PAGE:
My visit to Tiger Tops coincided with the 2006 World Elephant Polo Championships, a fixture that Edwards concocted with James Manclark in 1972 in the bar at the Cresta Run in St Moritz. Presumably, they alighted on the idea of elephant polo because they felt that hurtling down a mountainside on a tray wasn't daft enough. Tiger Tops was formally inaugurated as the spiritual home of elephant polo worldwide.
"At the first two world championships," he says, "a lot of champagne was drunk while people wondered how to play. The sticks were too short, and the elephants kept stamping on the footballs. Then we got special sticks made professionally and switched to conventional polo balls. We changed the rules depending on, er, my mood. The point is to have fun." Asked if there is a world governing authority of elephant polo, Edwards eyed me imperiously, and said, "I am the world governing authority."
Incredibly, elephant polo is in danger of becoming a serious sport, with rules drawn up by a committee, and big-name sponsors, chiefly Chivas whisky, who field their own team.
This year's championships (due to be held from 18-24 November) have attracted a record 12 entries. Thailand and Sri Lanka have recently adopted the sport. Other countries with idle domesticated elephants – Burma, Laos, Cambodia, Indonesia, Bhutan, Nepal, India – may join in. There is even talk of elephant polo at the Asian Games.
Last November, however, the World Championships held at Tiger Tops were marked by a gathering of polo players, fans, sponsors, several thousand enthusiastic Nepalese supporters, the odd minor celebrity, and every domesticated female elephant in Chitwan. Because elephants live to about 70, some of these beasts took part in the first world championships in 1972 and are still going strong.
It was this pageant of pachyderm pulchritude that had attracted the male bull whom I'd encountered on my safari.
"That'll be Romeo," said Dr Celia Temple, a GP from Edinburgh, and medical adviser to the World Elephant Polo Association. "He's about 35 and notoriously aggressive. He has killed three people from the nearby village. He is 'in musk', which means female elephants have to look out." She continued: "Romeo has booked his holidays here for the last five years. Normally, during polo week, the elephants live in a temporary camp 7km away. Two years ago, however, Romeo broke in and ran off with two females. This is the result of that elopement." She pointed at a cute u o armadillo-sized baby elephant in front of us. "Sandra Kali Santi, born on 12 September 2006, exactly 12 months later. She is Romeo's love-child."
The following morning, before dawn, I ambled over to the elephant camp, where feeding, watering, grooming and saddling were in full swing in preparation for the day's polo. A sudden ripple of anxiety washed over the camp. I heard screams, looked up and saw a scene of bedlam rapidly unfolding in the twilight. Mahouts were shouting, "Hut-hut-hut! Hut-hut-hut!" and sprinting in my direction, leaping over watering cans, wheelbarrows, chairs and any obstacle in their path. In Chitwan, beastly doom is never far away, but here I was, ironically, about to be crushed by a stampede of mahouts.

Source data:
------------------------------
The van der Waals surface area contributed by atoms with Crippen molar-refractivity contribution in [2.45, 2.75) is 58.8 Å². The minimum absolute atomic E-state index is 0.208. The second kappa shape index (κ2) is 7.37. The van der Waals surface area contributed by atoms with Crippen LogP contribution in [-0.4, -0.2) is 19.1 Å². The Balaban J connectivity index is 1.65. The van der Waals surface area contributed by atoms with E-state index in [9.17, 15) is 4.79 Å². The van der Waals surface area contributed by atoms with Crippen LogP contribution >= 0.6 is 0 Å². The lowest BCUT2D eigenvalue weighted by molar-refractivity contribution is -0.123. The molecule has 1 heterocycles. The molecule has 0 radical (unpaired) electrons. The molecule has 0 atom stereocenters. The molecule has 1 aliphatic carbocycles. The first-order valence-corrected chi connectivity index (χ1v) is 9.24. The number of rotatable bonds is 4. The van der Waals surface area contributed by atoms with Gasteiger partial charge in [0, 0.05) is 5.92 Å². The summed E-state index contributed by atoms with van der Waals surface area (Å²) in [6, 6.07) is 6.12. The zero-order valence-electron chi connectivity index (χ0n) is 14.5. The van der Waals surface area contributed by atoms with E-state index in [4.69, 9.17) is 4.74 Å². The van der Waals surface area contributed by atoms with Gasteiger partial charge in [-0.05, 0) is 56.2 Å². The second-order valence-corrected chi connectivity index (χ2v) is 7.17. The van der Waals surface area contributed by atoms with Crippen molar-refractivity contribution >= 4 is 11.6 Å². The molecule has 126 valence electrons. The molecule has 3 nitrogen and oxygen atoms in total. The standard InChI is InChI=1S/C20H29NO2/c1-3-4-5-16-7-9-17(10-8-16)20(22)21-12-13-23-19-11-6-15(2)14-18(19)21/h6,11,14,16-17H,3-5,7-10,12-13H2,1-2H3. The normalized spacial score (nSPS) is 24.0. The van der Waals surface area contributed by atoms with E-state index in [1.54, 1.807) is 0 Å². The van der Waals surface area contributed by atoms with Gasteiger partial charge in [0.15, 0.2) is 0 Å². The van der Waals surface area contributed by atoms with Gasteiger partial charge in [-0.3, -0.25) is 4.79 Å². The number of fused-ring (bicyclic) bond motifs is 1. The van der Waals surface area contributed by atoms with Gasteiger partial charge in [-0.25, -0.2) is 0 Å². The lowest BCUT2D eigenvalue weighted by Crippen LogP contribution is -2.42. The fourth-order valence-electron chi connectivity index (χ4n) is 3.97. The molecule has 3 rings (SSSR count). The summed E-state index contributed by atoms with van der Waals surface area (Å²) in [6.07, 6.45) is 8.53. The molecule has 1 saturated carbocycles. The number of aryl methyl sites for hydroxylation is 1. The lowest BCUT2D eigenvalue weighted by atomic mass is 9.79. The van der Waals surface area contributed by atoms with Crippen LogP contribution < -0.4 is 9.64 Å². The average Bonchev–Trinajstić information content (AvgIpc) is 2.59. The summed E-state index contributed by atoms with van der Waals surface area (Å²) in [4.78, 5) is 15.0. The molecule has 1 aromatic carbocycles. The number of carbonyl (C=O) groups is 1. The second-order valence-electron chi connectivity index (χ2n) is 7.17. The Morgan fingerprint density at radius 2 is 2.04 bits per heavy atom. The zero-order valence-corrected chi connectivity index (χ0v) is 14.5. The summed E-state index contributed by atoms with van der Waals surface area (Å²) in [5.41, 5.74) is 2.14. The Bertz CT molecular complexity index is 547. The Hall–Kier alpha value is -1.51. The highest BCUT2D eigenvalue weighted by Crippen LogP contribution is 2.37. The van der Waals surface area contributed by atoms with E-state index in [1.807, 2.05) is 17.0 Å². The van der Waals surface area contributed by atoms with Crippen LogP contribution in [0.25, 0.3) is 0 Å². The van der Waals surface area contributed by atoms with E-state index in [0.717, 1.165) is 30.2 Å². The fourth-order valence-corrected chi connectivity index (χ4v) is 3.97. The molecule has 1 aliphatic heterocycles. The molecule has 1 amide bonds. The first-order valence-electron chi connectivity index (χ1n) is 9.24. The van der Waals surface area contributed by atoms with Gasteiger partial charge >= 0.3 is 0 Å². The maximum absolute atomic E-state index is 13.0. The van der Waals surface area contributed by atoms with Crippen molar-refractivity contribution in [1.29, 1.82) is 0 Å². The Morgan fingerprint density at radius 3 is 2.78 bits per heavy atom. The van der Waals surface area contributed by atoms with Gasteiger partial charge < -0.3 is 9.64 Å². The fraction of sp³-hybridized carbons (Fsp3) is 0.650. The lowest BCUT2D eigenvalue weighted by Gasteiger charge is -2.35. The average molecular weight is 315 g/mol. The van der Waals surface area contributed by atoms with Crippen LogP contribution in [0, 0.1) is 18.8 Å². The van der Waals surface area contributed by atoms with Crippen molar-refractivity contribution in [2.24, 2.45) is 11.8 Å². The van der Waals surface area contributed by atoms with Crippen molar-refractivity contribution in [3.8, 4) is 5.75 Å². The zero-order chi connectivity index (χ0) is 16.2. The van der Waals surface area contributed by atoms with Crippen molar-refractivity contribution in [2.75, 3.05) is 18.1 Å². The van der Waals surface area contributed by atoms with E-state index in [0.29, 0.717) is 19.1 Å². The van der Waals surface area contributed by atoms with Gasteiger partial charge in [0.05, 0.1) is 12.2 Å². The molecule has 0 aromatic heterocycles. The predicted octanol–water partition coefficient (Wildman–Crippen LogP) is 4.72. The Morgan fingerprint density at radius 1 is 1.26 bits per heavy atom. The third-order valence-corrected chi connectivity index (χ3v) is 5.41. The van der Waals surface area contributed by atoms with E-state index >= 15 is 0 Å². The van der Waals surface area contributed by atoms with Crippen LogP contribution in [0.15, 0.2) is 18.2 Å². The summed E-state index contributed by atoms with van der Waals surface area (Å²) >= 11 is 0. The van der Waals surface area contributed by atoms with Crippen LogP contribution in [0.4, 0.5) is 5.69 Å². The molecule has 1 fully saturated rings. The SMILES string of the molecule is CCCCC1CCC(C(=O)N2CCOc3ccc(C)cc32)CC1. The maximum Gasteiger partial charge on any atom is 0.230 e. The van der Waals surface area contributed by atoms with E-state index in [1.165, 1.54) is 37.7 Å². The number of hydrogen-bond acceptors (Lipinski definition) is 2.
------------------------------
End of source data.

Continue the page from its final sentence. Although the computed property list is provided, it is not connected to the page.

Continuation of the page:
Then I saw the problem: Romeo was still auditioning for his Juliet and was inspecting the camp as if he owned it. Far from going on the rampage, as I'd hoped, he calmly wheeled left and rolled out into the bush, looking as if he owned that, too.
I asked Danny, the chief naturalist at Tiger Tops who has lived in Chitwan for 37 years, what was happening. During the night, he explained, Chan Chan Kali had broken her chain and eloped with Romeo. "He had copulated with her," he said, adding helpfully that "elephant copulation takes about one hour". Now, Romeo was back for more. "Last year, he went off with one of the females for a whole week," grinned Danny. " When they eventually returned, Romeo began flirting with a second female. The first female went mad with jealousy and knocked down two trees."
An hour later, at 7.30am, the elephant party – minus Chan Chan Kali, who was by now probably engaged in post-coital pachyderm pillow talk with Romeo – was ready to advance to the polo ground for the final of the World Polo Championships. Like a circus act, the elephants processed in lock-step down to the River Rapti, and calmly forded the torrent that swirled waist-high.
The human party of polo players and supporters crossed the Rapti by ferry, boarded Jeeps and drove ahead of the elephants. Soon, the convoy came to a halt in mid-jungle. Two-way radios were consulted. Nepalese chatter filled the air. I looked behind me. The elephants patiently shuffled from foot to foot.
It emerged that Romeo, having somehow managed to overtake the convoy, had turned around and tried to charge the leading vehicle. I was hoping he'd flatten a couple of Jeeps and bring me home a story about the world's first carbon-neutral elephant. The threat soon receded, however, and we were on our way again.
Overexcited bulls are not the only hazard in Chitwan. Danny, the naturalist, regularly spots tigers. The last tiger census here produced some 40 adults and 60 cubs. Tiger movements are recorded by camera traps dotted about the park. In 10 years, these feline Gatso cameras have shot 1,200 pictures of more than 100 tigers. The photographs are studied for face markings and stripes. Paw prints are another means of identification.